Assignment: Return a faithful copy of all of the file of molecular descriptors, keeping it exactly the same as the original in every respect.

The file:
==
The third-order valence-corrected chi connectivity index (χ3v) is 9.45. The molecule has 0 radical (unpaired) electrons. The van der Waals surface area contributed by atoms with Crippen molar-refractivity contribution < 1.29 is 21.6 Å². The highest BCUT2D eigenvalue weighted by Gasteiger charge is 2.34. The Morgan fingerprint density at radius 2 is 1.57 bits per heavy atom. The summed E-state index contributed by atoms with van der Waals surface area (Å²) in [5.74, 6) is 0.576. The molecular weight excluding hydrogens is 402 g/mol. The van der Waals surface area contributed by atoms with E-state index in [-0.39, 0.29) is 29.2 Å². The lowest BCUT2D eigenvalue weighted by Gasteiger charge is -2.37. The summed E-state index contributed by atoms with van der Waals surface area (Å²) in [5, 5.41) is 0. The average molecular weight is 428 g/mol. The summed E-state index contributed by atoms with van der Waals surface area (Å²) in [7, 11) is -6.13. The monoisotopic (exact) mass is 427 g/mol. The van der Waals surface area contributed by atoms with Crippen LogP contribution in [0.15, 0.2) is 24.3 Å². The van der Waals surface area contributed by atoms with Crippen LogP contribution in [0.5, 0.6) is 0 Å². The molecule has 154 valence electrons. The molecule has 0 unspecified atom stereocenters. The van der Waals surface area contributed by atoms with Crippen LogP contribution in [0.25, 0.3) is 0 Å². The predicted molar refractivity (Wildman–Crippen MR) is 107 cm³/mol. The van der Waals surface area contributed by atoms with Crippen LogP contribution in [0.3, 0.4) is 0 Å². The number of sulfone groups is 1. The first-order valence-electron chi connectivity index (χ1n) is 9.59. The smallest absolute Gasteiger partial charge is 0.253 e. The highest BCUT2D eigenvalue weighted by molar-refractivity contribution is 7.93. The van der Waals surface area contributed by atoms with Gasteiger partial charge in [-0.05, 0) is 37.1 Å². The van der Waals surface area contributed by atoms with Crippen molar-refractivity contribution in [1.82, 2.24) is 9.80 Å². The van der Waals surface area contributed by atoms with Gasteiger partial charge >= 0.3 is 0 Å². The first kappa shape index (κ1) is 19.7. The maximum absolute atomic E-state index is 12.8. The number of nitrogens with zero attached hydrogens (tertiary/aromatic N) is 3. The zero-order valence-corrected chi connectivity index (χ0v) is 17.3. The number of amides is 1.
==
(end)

The third-order valence-corrected chi connectivity index (χ3v) is 9.45. The molecule has 0 radical (unpaired) electrons. The van der Waals surface area contributed by atoms with Crippen molar-refractivity contribution < 1.29 is 21.6 Å². The highest BCUT2D eigenvalue weighted by Gasteiger charge is 2.34. The Morgan fingerprint density at radius 2 is 1.57 bits per heavy atom. The summed E-state index contributed by atoms with van der Waals surface area (Å²) in [5.74, 6) is 0.576. The molecular weight excluding hydrogens is 402 g/mol. The van der Waals surface area contributed by atoms with E-state index in [-0.39, 0.29) is 29.2 Å². The lowest BCUT2D eigenvalue weighted by Gasteiger charge is -2.37. The summed E-state index contributed by atoms with van der Waals surface area (Å²) in [5, 5.41) is 0. The average molecular weight is 428 g/mol. The summed E-state index contributed by atoms with van der Waals surface area (Å²) in [7, 11) is -6.13. The monoisotopic (exact) mass is 427 g/mol. The van der Waals surface area contributed by atoms with Crippen LogP contribution in [0.15, 0.2) is 24.3 Å². The van der Waals surface area contributed by atoms with Crippen LogP contribution in [0.5, 0.6) is 0 Å². The molecule has 154 valence electrons. The molecule has 0 unspecified atom stereocenters. The van der Waals surface area contributed by atoms with Crippen LogP contribution in [0.25, 0.3) is 0 Å². The predicted molar refractivity (Wildman–Crippen MR) is 107 cm³/mol. The van der Waals surface area contributed by atoms with Crippen LogP contribution in [0.3, 0.4) is 0 Å². The number of sulfone groups is 1. The first-order valence-electron chi connectivity index (χ1n) is 9.59. The smallest absolute Gasteiger partial charge is 0.253 e. The highest BCUT2D eigenvalue weighted by molar-refractivity contribution is 7.93. The van der Waals surface area contributed by atoms with Gasteiger partial charge in [-0.05, 0) is 37.1 Å². The van der Waals surface area contributed by atoms with Crippen molar-refractivity contribution in [1.82, 2.24) is 9.80 Å². The van der Waals surface area contributed by atoms with Gasteiger partial charge >= 0.3 is 0 Å². The first kappa shape index (κ1) is 19.7. The maximum absolute atomic E-state index is 12.8. The number of nitrogens with zero attached hydrogens (tertiary/aromatic N) is 3. The zero-order valence-corrected chi connectivity index (χ0v) is 17.3. The number of amides is 1.